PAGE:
~ Excellent collection of Philly public clocks (via Francisco).
~ What would Tocqueville say??!
But in northern Maine, as operating costs have increased, the economy has stagnated and the population has aged and dwindled, a handful of struggling towns have pursued the unusual process of eliminating local government entirely.
~ Airing Merton's Laundry.
~ "Most obnoxious article I've ever read" may be an exaggeration, but let me just say, this is not everyone's experience.
1. Sleep better? What a joke. The last 16 months I've woken up two-three times every night. I never ever woke up at night before.
2. I don't even have time or energy for even short workouts. In fact, I've been hoping for some time to get started with a new exercise regime since Thanksgiving.
3. Cutting the fat means cutting the fun (or a lot of the stuff that you do for yourself). I love having a beer with my colleagues after work and that's hard to do anymore.
4. I go on far fewer quality dates than I used to. Poor Francisco and I sometimes only have energy to fall onto the couch in the evening.
Not to be Debby Downer, but those comments from expectant mothers who are excited about the new productivity that motherhood will lead to are just sad. Someone should tell them that this is only one woman's experience and it almost certainly isn't about the first year of motherhood, when spending all of your time putting a baby to sleep and then waking him up to eat leaves little time or energy for anything else. (It's also particularly punishing if you're someone who delights in getting things done and checking things off lists; at least for me, the first year was a practice in just being in the moment.)
That's not to say that there isn't anything true in what she writes--I've had to get more stuff done in less time and so have become more effective with time management. It's just to say that, for me, this whole experience of time management hasn't been as thrillingly exciting and fruitful as it has for her. (Although I love my son and wouldn't trade him for anything. But that doesn't mean that motherhood is one giant celebration of happiness.)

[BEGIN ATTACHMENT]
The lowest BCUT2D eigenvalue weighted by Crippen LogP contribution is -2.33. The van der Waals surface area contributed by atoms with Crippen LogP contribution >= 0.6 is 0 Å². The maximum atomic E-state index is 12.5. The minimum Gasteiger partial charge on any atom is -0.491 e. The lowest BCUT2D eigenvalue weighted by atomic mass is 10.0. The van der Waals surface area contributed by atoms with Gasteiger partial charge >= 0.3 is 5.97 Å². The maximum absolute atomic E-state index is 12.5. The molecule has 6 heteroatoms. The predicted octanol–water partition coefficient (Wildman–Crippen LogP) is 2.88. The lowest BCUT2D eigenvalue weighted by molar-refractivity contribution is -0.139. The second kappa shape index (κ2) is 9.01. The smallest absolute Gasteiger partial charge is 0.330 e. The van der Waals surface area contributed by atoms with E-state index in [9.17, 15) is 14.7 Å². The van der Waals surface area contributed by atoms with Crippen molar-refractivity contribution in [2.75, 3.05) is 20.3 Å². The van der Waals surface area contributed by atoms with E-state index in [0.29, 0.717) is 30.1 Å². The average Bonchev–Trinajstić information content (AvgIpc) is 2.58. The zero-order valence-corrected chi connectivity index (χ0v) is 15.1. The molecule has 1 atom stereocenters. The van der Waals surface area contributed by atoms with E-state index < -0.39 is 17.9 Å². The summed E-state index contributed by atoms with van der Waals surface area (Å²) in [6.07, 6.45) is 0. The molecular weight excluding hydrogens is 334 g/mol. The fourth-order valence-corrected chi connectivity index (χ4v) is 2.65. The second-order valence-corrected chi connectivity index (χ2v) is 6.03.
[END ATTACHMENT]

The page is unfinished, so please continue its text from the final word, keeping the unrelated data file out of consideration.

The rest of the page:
~ I want to be friends with Alan Jacobs (seriously: if you're reading this, and ever visit Philly, please let me know):
This post struck me because in the last week or so of my grandfather's life, when he was almost entirely out of it with medications and the dying process, I wondered what's so wrong with assisted suicide. But Jacobs (and the man he's referring to) capture something here: the importance of care, both the giving and receiving of care. In fact, at the funeral, my grandmother expressed her gratefulness for the last month of my grandfather's life, when, she said, she was able to read to him and sit by him and hold his hand.
What Payne says is that it is good when a person gives “care and comfort” to someone he or she loves in that person’s time of suffering. Good for the person giving the care, and good for the person receiving it. And having cared for my wife through a long and difficult (though not mortal, thanks be to God!) illness, I can testify — and she can testify — that this is true, as long as the care is both given and received graciously.